Osteoarthritis in dogs and cats

Osteoarthritis in dogs and cats

Health & Safety

Do you have a dawdling dog or a creaky cat? If so, your pet could be one of the tens of thousands of animals in the UK suffering from osteoarthritis (and that's speaking conservatively). This condition is just as debilitating for pets as it is for people, so it's important to be able to recognise the symptoms and be aware of the management options available so that your dog or cat can get the treatment they deserve.

What is osteoarthritis?

Osteoarthritis (also known as degenerative joint disease) is a condition of the synovial (moveable) joints, characterised by the deterioration of the joint cartilage. Whilst the cartilage is eroded, new bone is deposited in abnormal areas. The process is associated with inflammation and pain, and the joints become stiffer and less flexible. The condition is not curable, but progressive, and with time the severity of the symptoms tends to increase.In dogs and cats, the osteoarthritis virtually always develops secondary to an initiating abnormality, such as an infection or trauma. Certain breeds of dogs and cats are quite commonly affected by inherited anatomical joint disorders (e.g. hip dysplasia) and osteoarthritis may develop as a consequence of the abnormal joint alignment.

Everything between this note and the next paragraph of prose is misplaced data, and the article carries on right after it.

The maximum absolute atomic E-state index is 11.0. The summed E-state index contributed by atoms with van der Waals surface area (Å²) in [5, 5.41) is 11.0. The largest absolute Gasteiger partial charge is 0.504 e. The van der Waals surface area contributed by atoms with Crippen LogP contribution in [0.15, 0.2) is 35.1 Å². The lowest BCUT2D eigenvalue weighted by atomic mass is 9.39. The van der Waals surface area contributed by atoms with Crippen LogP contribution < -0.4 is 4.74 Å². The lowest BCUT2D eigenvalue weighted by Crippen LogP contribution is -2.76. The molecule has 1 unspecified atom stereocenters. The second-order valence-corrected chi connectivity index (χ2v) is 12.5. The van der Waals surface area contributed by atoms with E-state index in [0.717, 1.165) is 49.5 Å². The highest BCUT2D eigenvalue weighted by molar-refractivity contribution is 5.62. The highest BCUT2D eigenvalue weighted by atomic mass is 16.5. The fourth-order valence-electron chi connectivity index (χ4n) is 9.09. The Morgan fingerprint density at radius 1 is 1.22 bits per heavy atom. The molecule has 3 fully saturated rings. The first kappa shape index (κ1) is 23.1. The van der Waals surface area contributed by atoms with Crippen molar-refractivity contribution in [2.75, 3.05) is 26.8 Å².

What are the symptoms?

Dogs may display a range of symptoms including:

  • Generalised stiffness
  • Lameness on the affected limb (s)
  • Reluctance to exercise
  • Difficulty jumping up e.g. into the car
  • Difficulty going up/down stairs
  • Muscle atrophy (wastage) in the affected area (s)
  • Altered gait (e.g. reduced stride length)
  • Irritability/aggression

The symptoms in cats are similar to the above but usually more subtle. They may also include:

  • An unkempt appearance (due to difficulties with self-grooming)
  • Lack of tolerance for being groomed

In both species, the lameness tends to be at its worst following a period of sleep or rest, and improves once the animal starts to move around.

How is osteoarthritis diagnosed?

If you suspect that your pet has osteoarthritis, it's ideally best to initially see your vet so that they can confirm the diagnosis. Obviously animals cannot tell us what's wrong, so it is possible that something else could be causing the symptoms. Your vet can usually get a fairly good idea that osteoarthritis is present from the history and physical examination. They will carefully manipulate the joints to assess the range of movement and check for swelling, heat, pain and crepitus (a grating sensation in the joint), all of which may be signs of osteoarthritis. Sometimes the findings of the physical examination alone are enough to start presumptive treatment. However, the vet may recommend some diagnostic tests to rule out other causes, determine the extent of the problem and/or work out what initially caused the osteoarthritis to develop. X-rays are the most common diagnostic test utilised, but others that may be used include joint taps (analysis of the synovial fluid), arthroscopy (direct visualisation of the joint space using a scope and camera), CT or MRI scan.